Cheese novice should learn to appreciate: As a novice, you should go for different semi-hard natural cheeses.
Price range: Rs 235 for 200 gms and upwards
Retails At: Big Basket
The Spotted Cow Fromagerie
Started by two brothers, Prateeksh and Agnay Mehra, in 2014, The Spotted Cow Fromagerie is a small creamery based in Mumbai, that creates handmade artisanal cheeses which are 100% vegetarian and preservative free. “I have been a home brewer, which actually lead to the transition into cheese, where we started bringing all the imported cheeses. But slowly we realised that it was not the greatest products that were being imported, because of the cold chains that were not good. So I personally decided to get some cultures in and started making our own cheese,” says Prateeksh, who is also a commercial photographer. For Agnay, it was gradual process, when he realised he wasn’t satisfied at his previous companies.
They make three varieties of cheese, which is divided into two categories - Bombrie and camembay in the French style, and Rombay in the Italian style. Their cheeses are all local takes of the originals.
“I feel Indians are open to experimenting with exotic gourmet cheese. Infact when we had started, especially with these three varieties, we had not even expected the kind of response we had got because we knew we were working with a very niche product. Though we try to keep our cheese mild, camembay can be too strong sometimes. But people are out there, trying various things and are wanting to purchase a lot of local produce, which is good. And it is great to see that restaurants are always trying to experiment and do something different. Indian palates have also expanded because they travel a lot now,” adds Prateeksh.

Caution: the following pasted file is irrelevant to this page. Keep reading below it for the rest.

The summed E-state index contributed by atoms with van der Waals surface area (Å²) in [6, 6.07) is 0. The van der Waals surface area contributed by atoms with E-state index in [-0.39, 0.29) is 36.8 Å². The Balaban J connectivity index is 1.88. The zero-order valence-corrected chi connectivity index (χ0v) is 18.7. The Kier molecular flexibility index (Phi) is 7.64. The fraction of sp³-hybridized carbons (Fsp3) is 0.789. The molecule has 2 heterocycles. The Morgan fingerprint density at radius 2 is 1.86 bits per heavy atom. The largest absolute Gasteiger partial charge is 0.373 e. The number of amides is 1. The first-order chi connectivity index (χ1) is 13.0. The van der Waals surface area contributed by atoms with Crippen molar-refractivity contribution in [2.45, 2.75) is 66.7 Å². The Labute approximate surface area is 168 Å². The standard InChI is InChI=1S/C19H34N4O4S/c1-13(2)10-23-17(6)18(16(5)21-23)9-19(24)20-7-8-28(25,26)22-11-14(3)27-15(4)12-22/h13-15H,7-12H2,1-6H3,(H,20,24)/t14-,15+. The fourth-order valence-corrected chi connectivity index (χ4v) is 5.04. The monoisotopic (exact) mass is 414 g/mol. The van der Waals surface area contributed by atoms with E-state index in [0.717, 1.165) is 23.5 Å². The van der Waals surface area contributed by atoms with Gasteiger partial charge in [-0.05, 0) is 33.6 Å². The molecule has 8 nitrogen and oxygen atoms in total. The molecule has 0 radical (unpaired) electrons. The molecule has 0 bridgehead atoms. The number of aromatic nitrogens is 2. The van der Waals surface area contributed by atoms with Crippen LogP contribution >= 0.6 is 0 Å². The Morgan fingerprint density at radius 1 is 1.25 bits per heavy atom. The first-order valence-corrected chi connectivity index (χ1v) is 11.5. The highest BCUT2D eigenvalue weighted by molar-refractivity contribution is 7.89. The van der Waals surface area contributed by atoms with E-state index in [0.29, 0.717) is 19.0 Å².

Currently, they supply their products to certain institutions and some restaurants, and also retail at a few online stores. Their future plans include, expanding and supplying their products pan India, and creating exotic varieties of cheese that’s not available here.
First Cheese You Tasted: Prateesksh - I remember, I was doing a shoot at a hotel, where I tried goat cheese for the first time. I liked it the moment I tasted it - it was a lot more creamier, had a lot more tartness to it. It was paired with a cracker and table grape. The combination was so good.
Agnay - This was before we started our company. Whenever I went to the supermarket, I used to pick up a bit of Edam cheese. I was really fascinated by the red colour wax on it.
Cheese novice should learn to appreciate: Firstly I think people shouldn't get intimidated by cheese, because it is an European product or because it is costly. There are people who go around saying the stinkier the cheese, the better it is. But that's not true to that extent at all. So always go with what you like to taste and then build on that. Mozzarella is a very basic tasting cheese, and is mild. Cheddar is also easier to eat. Feta or parmesan is nice and crumbly. Then you can progress to the stinkier cheeses, which have a lot more kick to it.
Price Range: Rs 500 for 200 gms of block sized cheese
Have you tried the artisanal cheese produced by these companies? Have we missed out on featuring other cheesemakers? Let us know, in the comments below!